Author note: Sometimes I start a blog post and then forget about it for a while. That’s what has happened here. I actually read Girls to the Front a year ago, started the review, and forgot about it until I started looking through my “post ideas” folder on Google Drive! Oh, and while I have your attention, all Amazon links are affiliate links.
I was born too late, and too in the middle of flyover country, to truly be a part of the Riot Grrl revolution. But when I (completely legally) found this music a decade after it was written, it didn’t matter. It finally felt like someone understood what it was like to be an angry girl.
Reading Girls to the Front in my late 20s shed a light on this movement and music that as a 15 year old I couldn’t have comprehended. It described the punk scene of the early 90s, and how much it wasn’t friendly to women. And what the women of these bands stood for as they carved a place out that was just for them.
One thing that really bugged me about this book was how dismissive they were about pop acts that embraced “girl power” in the mid-90s. They call out the Spice Girls as being a watered-down, commercial version of what they did. And maybe that’s true. But they’re ignoring how important that was to us young girls at the time. In 1996 I was too young to even really know what punk music was (which I thought was Green Day). But I listened to Spice non-stop (when I wasn’t listening to Middle of Nowhere that is). And seeing these women in every teen magazine spreading the message of girl power and friendship? Invaluable as a ten year old girl.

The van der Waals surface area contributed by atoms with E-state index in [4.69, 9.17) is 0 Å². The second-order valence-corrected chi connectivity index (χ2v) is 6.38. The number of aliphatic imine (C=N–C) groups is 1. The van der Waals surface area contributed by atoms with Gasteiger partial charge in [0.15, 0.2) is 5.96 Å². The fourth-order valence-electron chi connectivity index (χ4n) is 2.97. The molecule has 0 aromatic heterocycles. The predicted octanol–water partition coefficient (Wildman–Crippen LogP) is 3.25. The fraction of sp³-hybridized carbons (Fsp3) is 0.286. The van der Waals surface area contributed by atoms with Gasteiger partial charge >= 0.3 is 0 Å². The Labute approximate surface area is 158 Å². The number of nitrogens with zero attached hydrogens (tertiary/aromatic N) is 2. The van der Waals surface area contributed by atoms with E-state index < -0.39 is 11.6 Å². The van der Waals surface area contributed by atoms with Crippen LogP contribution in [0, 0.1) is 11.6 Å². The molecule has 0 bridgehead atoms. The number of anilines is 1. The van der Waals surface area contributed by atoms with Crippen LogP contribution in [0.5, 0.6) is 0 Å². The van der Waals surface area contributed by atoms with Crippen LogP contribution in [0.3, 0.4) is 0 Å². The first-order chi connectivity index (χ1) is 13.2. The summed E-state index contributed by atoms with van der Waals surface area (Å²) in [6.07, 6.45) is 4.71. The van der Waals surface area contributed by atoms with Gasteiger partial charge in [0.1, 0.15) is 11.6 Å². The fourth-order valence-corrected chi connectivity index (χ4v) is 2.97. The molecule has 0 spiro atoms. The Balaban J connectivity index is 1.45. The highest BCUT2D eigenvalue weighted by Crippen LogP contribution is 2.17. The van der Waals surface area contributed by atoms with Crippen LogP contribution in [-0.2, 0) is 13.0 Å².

Girls To The Front is a book for feminists and music fans. It’s also a great companion piece to the documentary about Kathleen Hanna, The Punk Singer (which is also on Netflix). It has a strong political slant, but it’s impossible to separate the politics from the music in this genre.That being said, I do wish there was more discussion on the music itself instead of just the movement.